Just think of the warty comb jelly or sea walnut, as it is also known. It has caused tremendous damage to fisheries in the Black Sea after arriving in ballast water from its original habitat along the East coast of North America. This example should serve as a warning to everyone to take care and not to introduce new species into our waters.
In the Arctic, the cold water has so far prevented harmful low latitude species from establishing themselves but this will change as the climate becomes warmer. In addition, the expected warmer climate will lead to an increasing number of ships in the Arctic as the routes through the Northeast Passage and the Northwest Passage are becoming ever more navigable. All in all the researchers expect a much greater pressure on the marine ecosystems of the Arctic, where fishing is very important for the population in e.g. Norway and Greenland.
An international team of researchers led by PhD candidate Chris Ware from the University of Troms in Norway has for the first time been able to calculate the risk of new species establishing themselves in Arctic waters. Specifically, the researchers have investigated the maritime traffic to Svalbard. Chris Ware explains:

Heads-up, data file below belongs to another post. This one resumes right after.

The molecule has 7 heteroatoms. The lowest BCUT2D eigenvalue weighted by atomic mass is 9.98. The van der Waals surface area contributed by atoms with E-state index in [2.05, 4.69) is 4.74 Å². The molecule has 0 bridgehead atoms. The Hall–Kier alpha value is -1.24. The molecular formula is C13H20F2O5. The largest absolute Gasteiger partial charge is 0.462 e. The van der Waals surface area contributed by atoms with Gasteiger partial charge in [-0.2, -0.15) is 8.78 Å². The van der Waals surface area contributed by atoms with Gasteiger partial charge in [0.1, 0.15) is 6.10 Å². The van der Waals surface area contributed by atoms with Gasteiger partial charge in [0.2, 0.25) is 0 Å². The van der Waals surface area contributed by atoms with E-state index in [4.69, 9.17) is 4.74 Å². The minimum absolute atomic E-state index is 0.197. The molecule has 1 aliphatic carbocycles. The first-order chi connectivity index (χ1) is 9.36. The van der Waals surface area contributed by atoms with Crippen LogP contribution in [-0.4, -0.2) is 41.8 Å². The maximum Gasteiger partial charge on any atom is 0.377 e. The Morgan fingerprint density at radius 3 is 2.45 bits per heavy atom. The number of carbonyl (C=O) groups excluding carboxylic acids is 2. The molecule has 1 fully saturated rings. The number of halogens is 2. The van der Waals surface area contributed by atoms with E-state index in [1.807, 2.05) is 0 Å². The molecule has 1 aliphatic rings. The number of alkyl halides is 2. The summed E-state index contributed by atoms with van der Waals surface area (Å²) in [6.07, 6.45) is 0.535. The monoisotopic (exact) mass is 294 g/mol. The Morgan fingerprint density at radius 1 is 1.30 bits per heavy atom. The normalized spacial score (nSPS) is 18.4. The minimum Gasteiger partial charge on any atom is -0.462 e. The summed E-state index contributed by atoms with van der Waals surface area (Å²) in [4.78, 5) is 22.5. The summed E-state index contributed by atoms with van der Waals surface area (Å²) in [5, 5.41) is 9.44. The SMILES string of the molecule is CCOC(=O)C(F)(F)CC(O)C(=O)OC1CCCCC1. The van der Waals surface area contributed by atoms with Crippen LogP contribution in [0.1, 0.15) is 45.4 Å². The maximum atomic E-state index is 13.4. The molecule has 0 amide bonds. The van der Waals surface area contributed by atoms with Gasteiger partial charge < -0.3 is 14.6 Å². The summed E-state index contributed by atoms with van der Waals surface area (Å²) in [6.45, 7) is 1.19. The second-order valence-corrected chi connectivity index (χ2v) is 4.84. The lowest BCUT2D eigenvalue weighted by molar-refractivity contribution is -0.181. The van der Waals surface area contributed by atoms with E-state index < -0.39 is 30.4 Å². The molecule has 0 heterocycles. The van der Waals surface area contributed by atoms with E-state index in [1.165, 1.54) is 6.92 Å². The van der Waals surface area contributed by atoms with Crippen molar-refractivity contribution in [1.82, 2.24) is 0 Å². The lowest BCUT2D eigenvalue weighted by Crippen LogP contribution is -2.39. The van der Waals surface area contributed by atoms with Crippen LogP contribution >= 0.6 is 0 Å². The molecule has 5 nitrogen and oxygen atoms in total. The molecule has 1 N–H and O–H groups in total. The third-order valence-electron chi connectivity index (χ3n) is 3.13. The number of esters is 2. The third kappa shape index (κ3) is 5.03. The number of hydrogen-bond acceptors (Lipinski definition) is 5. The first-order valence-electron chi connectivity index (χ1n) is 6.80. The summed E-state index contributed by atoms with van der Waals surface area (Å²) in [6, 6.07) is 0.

"For the first time we have shown that in the future the port of departure will be more similar to the port of destination in the Arctic than it is today with regard to climate and the environment. This development will increase the chance of survival for those organisms that could arrive with ballast water or through biofouling.
One example could be the Red King Crab, a species that would thrive in the Arctic. This is an example of an animal that could change the balance between the current species, as it would become very dominant in the fragile environment," explains Chris Ware.
Other potential invaders are the shore crab, certain tunicates like Didemnum vexillum and the so-called "Japanese skeleton shrimp" (Caprella mutica).
The survey show
|Contact: Chris Ware|